FAQs: Legal Fees in a Lawsuit

July 4, 2022by Jeffrey Davis


In filing a lawsuit, a prospective plaintiff ought to be aware of the cost of litigation, especially the cost of hiring an attorney. To help these prospective plaintiffs, most lawyers will include a cause of action for legal fees. This cause of action would force the hypothetical defendant to pay the legal fees of the plaintiff.

Unfortunately, in New York, the plaintiff can only win legal fees in very limited circumstances. This comes from a fundamental difference between American law and European law. In America, the plaintiff typically must pay for their own legal fees, even if they win the lawsuit. In Europe, on the other hand, the losing party typically pays the winning litigant’s legal fees. This so-called American rule has its history in colonial legislation, and is the rule in every state except for Alaska.

However, New York has two broad exceptions to the American rule: (1) if there is an agreement between the parties that the legal fees will be apportioned to the loser of the lawsuit, or (2) if a statute or court rule has otherwise authorized shifting legal fees.

The process is fairly simple if the parties have an agreement in writing. If our hypothetical plaintiff and hypothetical defendant have signed an agreement and defendant breaches, the court will look at what was written in the contract to determine if legal fees can shift. This is why many commercial contracts will include such a provision. Some contracts may even provide that one party is responsible for legal fees regardless of the outcome of any dispute. However, if there’s nothing determinative within the contract, the court may also consider relevant statutes or court rules.

There are several situations wherein a court order may require the losing party to pay for the winner’s legal fees. For example, if the court determines our hypothetical plaintiff is bringing a frivolous claim (one that the plaintiff knows is without legal merit or factual basis), the court can order the plaintiff to pay the defendant’s legal fees.

The situations where a court can order legal fees is usually related to a certain statute. For example, a N.Y. Real Prop. Law § 234 allows courts to compel a landlord to pay legal fees to a tenant in a landlord/tenant case if the landlord would have recovered those fees had they been successful. An example of this statute being applied is the 2021 case Isaly-Liceaga v. Pickarski. 199 A.D.3d 413, 153 N.Y.S.3d 847 (2021). Here the Supreme Court of New York found that the defendant tenant was the prevailing party and therefore should have been awarded attorney’s fees under the statute.

Perhaps more prominent is the federal Fair Labor Standards Act (commonly known as the FLSA). The FLSA states that an employer who violates the Act “shall, in addition to any judgment awarded to the plaintiff or plaintiffs, allow a reasonable attorney’s fee to be paid by the defendant, and the cost of the action.” The District Court cited this clause in the 2016 case Steele v. Leasing Enterprises, Ltd. In Steele, the Circuit Court found that while the District Court could determine what was reasonable, they did not have discretion to deny a prevailing party attorneys’ fees. Steele v. Leasing Enterprises, Ltd., 826 F.3d 237, 249 (5th Cir. 2016). This means that if our hypothetical plaintiff brought an action under FLSA and prevailed, our plaintiff would automatically be awarded attorneys’ fees.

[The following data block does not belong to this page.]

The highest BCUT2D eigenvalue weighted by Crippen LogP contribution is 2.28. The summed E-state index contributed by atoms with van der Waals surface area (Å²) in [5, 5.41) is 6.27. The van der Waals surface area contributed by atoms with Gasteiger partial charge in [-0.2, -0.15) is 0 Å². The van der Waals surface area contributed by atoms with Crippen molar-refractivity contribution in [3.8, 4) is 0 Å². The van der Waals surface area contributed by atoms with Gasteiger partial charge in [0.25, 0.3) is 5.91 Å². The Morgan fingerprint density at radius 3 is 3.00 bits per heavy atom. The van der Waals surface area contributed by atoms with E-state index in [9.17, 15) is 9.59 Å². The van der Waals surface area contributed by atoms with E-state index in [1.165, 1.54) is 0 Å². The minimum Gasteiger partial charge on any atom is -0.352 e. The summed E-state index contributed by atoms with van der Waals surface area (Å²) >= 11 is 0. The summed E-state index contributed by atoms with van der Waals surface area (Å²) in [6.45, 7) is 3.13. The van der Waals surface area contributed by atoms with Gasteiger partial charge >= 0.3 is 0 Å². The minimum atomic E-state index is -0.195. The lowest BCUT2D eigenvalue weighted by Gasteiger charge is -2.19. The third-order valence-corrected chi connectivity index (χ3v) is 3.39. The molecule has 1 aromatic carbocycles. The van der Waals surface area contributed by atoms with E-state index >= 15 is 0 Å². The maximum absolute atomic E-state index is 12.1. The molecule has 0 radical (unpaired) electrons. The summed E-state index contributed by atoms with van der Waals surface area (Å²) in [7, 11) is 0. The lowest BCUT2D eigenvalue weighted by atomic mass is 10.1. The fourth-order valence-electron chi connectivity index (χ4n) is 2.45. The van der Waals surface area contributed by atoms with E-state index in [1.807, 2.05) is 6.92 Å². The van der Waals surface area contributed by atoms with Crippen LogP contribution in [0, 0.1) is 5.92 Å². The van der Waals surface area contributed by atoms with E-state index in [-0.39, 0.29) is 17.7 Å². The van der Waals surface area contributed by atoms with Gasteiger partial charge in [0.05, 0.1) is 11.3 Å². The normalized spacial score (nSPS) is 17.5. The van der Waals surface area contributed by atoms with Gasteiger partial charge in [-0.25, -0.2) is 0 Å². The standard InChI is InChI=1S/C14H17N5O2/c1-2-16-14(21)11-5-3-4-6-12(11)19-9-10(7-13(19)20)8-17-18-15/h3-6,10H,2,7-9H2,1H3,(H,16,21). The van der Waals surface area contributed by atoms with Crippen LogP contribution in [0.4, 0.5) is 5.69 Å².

Another significant example of statutorily based attorney shifting comes from the Lanham Act, which addresses copyright infringement. As opposed to the FLSA, which strongly protects a plaintiff’s ability to recover legal fees, the Lanham Act is vague. The Lanham Act states: “The court in exceptional cases may award reasonable attorney fees to the prevailing party.” While the Act doesn’t tell us what is considered an “exceptional” case, some key decisions do. Notably, in Octane Fitness, LLC v. ICON Health & Fitness, Inc., the Supreme Court of the United States held that an “exceptional” case was “simply one that stands out from the others” regarding either the strength of a party’s litigating position or the “unreasonable” way the case was litigated. Octane Fitness, LLC v. ICON Health & Fitness, Inc, 572 U.S. 545, 134 S. Ct. 1749, 188 L. Ed. 2d 816 (2014).

So, what does this mean for our hypothetical plaintiff? It means that to win attorney’s fees in a suit brought under the Lanham Act, our hypothetical plaintiff must show that either the strength of one party’s litigating position was exceptional or that the case was litigated in a manner the court deems to be exceptional. The vagueness of this test shows that winning legal fees under the Lanham Act is more difficult than under the FLSA or various state statutes.

These examples go to show the variety of situations wherein our hypothetical plaintiff may be able to recover legal fees from our hypothetical defendant, despite the long-standing American rule. If a statute permits, a court can supersede the American rule and force the losing party to pay legal fees. If you are considering bringing a lawsuit and have a question regarding legal fees, it is best to contact your attorney to determine which party will be required to pay legal fees.